Evolution is rendering our medicines against many infections useless threatening to bring us back to the pre-antibiotic era. In many cases resistance to a particular antibiotic did not evolve within the resistant human pathogen, but rather was acquired by lateral gene transfer from other resistant bacteria. These resistant donor bacteria need not be pathogenic, yet they contribute to the evolution of antibiotic resistance in human pathogens by serving as an accessible reservoir of resistance genes. We are using a variety of culture-dependent and culture-independent methods to characterize how these reservoirs are interacting, with the ultimate goal of creating quantitative models for how antibiotic resistance genes arise in human pathogens. We study the adaptive mechanisms of drug resistance and collateral sensitivity using a combination of laboratory evolution and sampling of clinical isolates, with the goal of developing novel treatment strategies for countering resistance development. These strategies can also be investigated in other disease areas such as oncology.
Lejla Imamovic introduces the principle of collateral sensitivity cycling.
Eric van der Helm and Lejla Imamovic
Earth’s population could reach 10 B people leading to a 50-80% increase in global demand for food. Current agriculture cannot support this and climate impact of continuing food production as is would be catastrophic as food production already accounts for approximately 1/3 of total greenhouse gas emissions and +49 million square kilometers corresponding to 38% of earth's land mass. To address this global challenge a combination of new food habits and radical innovation in food production must take place. We are using microbial synthetic biology to address global challenge.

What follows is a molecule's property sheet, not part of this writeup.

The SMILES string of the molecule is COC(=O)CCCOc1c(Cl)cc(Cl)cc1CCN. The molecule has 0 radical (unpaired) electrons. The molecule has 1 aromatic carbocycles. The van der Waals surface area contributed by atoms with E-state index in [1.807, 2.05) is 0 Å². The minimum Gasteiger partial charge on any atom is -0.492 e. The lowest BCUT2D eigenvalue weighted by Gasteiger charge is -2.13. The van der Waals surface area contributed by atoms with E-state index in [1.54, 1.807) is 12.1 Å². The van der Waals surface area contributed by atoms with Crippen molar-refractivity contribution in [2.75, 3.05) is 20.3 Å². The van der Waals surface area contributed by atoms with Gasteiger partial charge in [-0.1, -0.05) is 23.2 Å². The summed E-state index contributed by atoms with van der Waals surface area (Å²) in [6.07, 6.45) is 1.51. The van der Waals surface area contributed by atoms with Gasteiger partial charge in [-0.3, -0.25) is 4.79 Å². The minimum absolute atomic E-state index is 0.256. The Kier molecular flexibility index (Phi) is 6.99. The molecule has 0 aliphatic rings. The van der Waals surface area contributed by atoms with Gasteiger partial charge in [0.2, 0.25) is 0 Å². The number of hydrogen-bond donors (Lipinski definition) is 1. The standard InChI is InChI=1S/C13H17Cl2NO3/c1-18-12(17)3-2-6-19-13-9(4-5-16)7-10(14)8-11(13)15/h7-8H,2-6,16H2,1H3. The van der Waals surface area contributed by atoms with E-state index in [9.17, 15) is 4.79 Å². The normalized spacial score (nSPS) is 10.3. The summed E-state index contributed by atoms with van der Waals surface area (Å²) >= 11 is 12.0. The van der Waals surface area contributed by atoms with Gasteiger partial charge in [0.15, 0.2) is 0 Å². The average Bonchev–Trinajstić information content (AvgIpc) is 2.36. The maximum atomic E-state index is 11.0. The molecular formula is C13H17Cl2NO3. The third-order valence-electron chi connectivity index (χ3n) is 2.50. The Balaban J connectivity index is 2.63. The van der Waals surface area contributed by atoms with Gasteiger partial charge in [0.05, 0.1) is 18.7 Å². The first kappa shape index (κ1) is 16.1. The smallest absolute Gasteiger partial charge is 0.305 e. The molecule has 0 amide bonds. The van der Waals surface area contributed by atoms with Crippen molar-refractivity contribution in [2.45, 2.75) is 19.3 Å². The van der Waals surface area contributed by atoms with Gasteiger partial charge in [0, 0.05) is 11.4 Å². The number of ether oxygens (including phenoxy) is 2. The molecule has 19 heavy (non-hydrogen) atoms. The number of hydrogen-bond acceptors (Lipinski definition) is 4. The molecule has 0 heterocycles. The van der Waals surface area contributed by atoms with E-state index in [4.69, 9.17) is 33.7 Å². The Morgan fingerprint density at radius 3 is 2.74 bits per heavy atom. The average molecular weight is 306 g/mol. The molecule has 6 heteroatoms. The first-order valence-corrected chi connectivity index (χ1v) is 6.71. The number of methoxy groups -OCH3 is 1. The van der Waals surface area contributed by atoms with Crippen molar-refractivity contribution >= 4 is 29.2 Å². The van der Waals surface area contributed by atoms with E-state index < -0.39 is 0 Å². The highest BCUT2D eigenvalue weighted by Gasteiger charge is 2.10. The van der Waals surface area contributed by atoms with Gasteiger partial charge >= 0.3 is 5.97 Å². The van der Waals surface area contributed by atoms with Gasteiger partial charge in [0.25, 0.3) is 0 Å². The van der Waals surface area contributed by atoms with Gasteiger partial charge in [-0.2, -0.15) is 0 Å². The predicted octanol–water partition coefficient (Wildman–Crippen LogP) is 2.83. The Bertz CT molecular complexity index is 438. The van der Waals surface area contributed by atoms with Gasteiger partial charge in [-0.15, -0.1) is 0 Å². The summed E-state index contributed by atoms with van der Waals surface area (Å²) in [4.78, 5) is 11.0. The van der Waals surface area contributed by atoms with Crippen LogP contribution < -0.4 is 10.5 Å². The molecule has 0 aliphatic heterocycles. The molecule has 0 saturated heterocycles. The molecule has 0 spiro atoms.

The human microbiome is to an increasing extent being implicated in a wide range of disease and health states. We study the human microbiome during interventions, with a particular focus on antibiotic treatment and resulting microbiome modulation. We design and build new interventions for modulating the microbiome to promote specific community compositions or functionality. We also design and build interventions that can amend the functionality encoded in the gut microbiome.
Industrial-scale biomanufacturing of therapeutics, enzymes, and chemicals relies on cultivating large volumes of engineered cells in fed-batch or continuous bioprocesses. Clonal expansion of high-performing producer cells can favor the emergence of low-producing escape variants that have shed the load from metabolic burden or toxicities imposed by product synthesis or secretion. Eventually, these low- or non-producing variants can reduce product yield and quality, making genetic homogeneity a crucial, yet often overlooked parameter of process scale-up. We are investigating this problem as it applies to industrial biomanufacturing and develop synthetic biology solutions to limit its detrimental effects on scale-up.
The laboratory is happy to share any published strains or plasmids.
To simplify this process some of our published reagents have been deposited to AddGene for easy access.
For other reagents not available from AddGene, please contact Morten Sommer.
Talented and motivated applicants interested in joining our lab as a post doctoral fellow or a PhD-student should send their application, including CV and references to:
We have no positions posted at the moment.
While funding is available for some positions, we encourage candidates to apply for their own funding (salary).
The Sommer lab has a wide range of projects available for master students (speciale) and undergraduates. If you are interested in our research and would like to do a project in the lab please contact Morten Sommer for further information. Please include CV and your grades from your studies so far.
Novo Nordisk Foundation Center for Biosustainability
Kemitorvet, Building 220
DK-2800 Kongens Lyngby
Lab: E306, E310 and E314
Offices: E316F, E319F, E321F, E323F and E324F
Morten Sommer contact info
Phone: +45 4525 8000
Mobile: +45 2151 8340